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  • The Middle East: A Cultural Psychology
  • Mandy Terc
The Middle East: A Cultural PsychologyGary S. Gregg. New York: Oxford University Press, 2005. Pp. x, 458. ISBN 0195171993.

Gary Gregg's book, The Middle East: A Cultural Psychology, merges the principles of cultural psychology with ethnographic evidence to produce a nuanced description of the trajectory of personality and identity [End Page 123] development in Middle Eastern and North African (MENA) societies. By drawing on an impressively diverse range of source material—from historical documents to ethnographies by other social scientists to his own fieldwork in Morocco—Gregg uncovers the commonalities and shared features that he believes characterize most life cycles in the region. Gregg writes in an accessible and engaging style and skillfully combines anecdotes with theory to provide useful insight into how the progression from childhood to adulthood unfolds. However, in the process, he relies on some generalizations and problematic assumptions that may compromise his overall conclusions.

Gregg divides his work into two parts. The first, "Cultural Contexts of Development," addresses the general theories and issues that underpin the book's structure and purpose. In a section entitled "Misunderstandings," he rightfully situates his book and research against many of the reductive tropes that have characterized Western conceptions of MENA societies. He deconstructs sweeping labels that have been used to describe a MENA "psyche," among them tribal, honor, and fatalistic. In the next part of this section, "The Social Ecology of Psychological Development," Gregg outlines the "traditional forms of social organization in MENA societies" (44) in which individual identity development unfolds. Although he is sketching a picture that he believes applies in some way to the entire region, he is careful to continually reiterate his insistence on the flexibility and innovation of MENA social organization. Most importantly, he emphasizes that two concepts applied to MENA societies—tradition and modernity—are not absolute opposites. Rather, MENA cultures can and do incorporate elements from both categories.

The final chapter of this section, "Honor and Islam," is a description of the sources of a MENA value system. Gregg believes that cultural values, in addition to systems of social organization, deeply affect psychological development. Thus he devotes this chapter to an explanation of the major tenets and practices of Islam. He focuses particularly on Islamic beliefs about personhood and individual personality, information which resurfaces in later sections of the book. His succinct summary of Islamic ideas about personal development provides a useful reference.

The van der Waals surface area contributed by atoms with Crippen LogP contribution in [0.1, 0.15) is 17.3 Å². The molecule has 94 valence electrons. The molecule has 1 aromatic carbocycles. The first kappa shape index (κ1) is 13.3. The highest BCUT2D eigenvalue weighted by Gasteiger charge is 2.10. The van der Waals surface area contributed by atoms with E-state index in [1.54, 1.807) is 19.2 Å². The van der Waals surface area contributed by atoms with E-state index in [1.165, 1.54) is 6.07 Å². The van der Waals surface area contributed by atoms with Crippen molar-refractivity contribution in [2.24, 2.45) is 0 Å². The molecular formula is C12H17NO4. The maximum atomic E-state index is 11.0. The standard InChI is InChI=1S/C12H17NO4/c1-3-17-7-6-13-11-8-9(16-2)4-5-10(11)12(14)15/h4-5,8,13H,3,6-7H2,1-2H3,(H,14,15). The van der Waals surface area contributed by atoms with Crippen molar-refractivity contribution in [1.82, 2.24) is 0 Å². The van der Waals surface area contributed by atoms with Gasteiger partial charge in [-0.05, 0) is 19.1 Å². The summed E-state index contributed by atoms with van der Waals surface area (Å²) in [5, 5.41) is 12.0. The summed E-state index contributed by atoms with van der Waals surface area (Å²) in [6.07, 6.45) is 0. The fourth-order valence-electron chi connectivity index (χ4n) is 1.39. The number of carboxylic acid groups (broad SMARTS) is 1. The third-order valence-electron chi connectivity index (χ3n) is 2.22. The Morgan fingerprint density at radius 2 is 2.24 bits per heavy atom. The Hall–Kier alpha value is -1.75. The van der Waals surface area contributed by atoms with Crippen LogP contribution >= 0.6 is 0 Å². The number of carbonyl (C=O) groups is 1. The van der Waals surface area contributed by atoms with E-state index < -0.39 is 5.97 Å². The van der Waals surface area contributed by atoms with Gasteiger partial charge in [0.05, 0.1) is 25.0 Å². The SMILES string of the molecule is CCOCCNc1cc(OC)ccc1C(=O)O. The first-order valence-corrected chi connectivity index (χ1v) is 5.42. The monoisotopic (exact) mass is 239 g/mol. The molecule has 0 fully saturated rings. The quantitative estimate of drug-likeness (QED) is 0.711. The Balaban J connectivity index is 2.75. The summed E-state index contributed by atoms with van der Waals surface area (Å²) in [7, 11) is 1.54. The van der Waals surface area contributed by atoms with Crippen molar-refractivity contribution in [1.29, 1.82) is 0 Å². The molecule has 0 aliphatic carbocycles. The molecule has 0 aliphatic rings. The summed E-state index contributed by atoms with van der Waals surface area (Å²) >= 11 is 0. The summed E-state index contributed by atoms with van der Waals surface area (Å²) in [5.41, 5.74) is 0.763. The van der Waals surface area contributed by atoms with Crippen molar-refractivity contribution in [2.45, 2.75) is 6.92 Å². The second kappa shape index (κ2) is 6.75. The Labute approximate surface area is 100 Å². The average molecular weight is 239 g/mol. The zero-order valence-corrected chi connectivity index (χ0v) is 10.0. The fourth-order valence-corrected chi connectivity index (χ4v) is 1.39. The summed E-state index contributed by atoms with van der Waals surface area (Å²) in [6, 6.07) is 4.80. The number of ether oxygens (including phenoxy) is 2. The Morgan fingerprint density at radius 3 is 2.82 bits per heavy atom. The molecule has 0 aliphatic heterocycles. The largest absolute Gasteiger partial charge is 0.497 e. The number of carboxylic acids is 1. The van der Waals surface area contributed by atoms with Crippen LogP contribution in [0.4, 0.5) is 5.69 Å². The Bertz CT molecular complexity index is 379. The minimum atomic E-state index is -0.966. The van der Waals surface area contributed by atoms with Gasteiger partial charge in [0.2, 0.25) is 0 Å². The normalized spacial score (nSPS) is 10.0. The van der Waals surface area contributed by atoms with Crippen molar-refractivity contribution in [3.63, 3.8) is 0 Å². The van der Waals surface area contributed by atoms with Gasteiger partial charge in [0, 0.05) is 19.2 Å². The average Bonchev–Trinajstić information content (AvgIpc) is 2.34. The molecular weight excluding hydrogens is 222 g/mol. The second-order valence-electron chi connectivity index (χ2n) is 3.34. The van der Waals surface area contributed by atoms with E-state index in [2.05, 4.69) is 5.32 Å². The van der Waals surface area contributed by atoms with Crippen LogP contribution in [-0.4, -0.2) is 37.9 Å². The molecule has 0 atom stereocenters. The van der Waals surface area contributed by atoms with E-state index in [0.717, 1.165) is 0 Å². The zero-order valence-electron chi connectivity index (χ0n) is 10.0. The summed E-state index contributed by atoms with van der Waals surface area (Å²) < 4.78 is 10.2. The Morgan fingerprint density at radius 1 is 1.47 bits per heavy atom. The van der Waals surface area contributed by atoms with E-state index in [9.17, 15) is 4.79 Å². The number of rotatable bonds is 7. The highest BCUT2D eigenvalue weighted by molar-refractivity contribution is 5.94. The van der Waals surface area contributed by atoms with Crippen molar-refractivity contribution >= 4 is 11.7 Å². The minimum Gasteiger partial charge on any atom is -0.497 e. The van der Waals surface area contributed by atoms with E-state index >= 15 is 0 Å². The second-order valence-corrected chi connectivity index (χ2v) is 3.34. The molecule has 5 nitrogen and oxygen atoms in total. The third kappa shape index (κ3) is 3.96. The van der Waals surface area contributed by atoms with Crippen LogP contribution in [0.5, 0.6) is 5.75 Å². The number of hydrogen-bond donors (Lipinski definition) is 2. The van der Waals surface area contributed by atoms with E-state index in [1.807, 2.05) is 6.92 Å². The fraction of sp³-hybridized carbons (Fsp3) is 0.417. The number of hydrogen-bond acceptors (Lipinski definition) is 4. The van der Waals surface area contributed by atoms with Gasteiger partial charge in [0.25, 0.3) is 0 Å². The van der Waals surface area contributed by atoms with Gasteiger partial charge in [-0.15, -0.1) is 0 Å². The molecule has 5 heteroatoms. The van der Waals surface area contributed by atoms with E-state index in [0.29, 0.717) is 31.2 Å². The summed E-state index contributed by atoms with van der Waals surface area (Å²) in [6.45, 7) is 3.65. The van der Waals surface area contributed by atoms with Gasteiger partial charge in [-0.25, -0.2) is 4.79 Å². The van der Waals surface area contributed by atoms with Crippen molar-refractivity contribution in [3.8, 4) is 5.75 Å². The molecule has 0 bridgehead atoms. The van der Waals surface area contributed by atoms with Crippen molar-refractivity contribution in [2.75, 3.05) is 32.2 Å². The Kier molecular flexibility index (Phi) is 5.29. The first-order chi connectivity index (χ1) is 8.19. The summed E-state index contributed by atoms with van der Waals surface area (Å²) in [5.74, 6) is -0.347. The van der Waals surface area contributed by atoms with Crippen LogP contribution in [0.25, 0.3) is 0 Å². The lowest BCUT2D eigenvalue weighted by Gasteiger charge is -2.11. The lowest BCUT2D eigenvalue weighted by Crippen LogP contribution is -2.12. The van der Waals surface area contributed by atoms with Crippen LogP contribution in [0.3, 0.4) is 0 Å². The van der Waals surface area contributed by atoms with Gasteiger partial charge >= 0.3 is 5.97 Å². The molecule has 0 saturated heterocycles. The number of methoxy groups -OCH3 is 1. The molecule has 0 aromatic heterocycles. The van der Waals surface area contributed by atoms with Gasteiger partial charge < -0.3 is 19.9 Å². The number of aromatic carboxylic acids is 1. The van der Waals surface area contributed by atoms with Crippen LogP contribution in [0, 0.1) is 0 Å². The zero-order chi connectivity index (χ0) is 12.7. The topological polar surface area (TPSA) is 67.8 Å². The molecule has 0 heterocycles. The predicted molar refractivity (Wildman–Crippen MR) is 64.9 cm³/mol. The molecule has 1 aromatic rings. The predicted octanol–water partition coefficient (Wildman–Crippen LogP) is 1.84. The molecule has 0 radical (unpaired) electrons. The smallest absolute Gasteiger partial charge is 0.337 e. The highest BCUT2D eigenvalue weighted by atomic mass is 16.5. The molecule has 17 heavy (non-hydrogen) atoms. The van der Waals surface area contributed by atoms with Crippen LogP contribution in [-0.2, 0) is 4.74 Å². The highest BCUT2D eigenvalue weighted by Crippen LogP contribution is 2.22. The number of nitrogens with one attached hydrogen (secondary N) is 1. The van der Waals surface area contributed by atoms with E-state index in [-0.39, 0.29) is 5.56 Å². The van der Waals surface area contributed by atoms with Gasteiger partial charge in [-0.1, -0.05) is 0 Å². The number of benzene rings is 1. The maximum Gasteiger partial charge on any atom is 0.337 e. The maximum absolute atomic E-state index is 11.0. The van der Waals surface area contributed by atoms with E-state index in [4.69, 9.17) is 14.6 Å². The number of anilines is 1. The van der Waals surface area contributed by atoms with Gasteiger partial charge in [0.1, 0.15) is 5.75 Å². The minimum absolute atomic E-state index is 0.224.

The second part of the book, "Periods of Psychological Development," divides psychological development into six periods of life. Gregg relates his selection of these six periods to major currents in the study [End Page 124] of psychological development. In the first period, childbirth and infant care, he notes that MENA societies follow a "pediatric" model of infant care that typifies pre-industrial societies. Weaning marks the end of this period and the beginning of the following phase, early childhood, during which children develop "assertive dependency," a style they use to secure their needs. Gregg also begins to distinguish development patterns on the basis of gender in this section. The next period, late childhood, is one in which children develop concepts of honor and the values of Islam. Gregg includes an exploration of the role of patriarchy in shaping development in this period.

Gregg then notes that adolescence in MENA societies is briefer than in the West, and casts it as often nonexistent for women. He observes that acts of individualization occur most prominently in the period of early adulthood, as people learn to manipulate honor systems, religious tenets, and values to personalized ends. Finally, mature adulthood marks the end of the life cycle and a period in which MENA psychological development sharply diverges from Western development. Gregg uses this life period to argue against assumptions that MENA societies are always collectivist and never individualistic. He also observes pointedly that women in particular amass notable amounts of social influence during this phase of life.

Gregg's analysis of social development in MENA societies rests on his assertion that "MENA societies constitute a 'culture area' with distinctive influences on psychological development" (359). This concept of a MENA culture area allows him...


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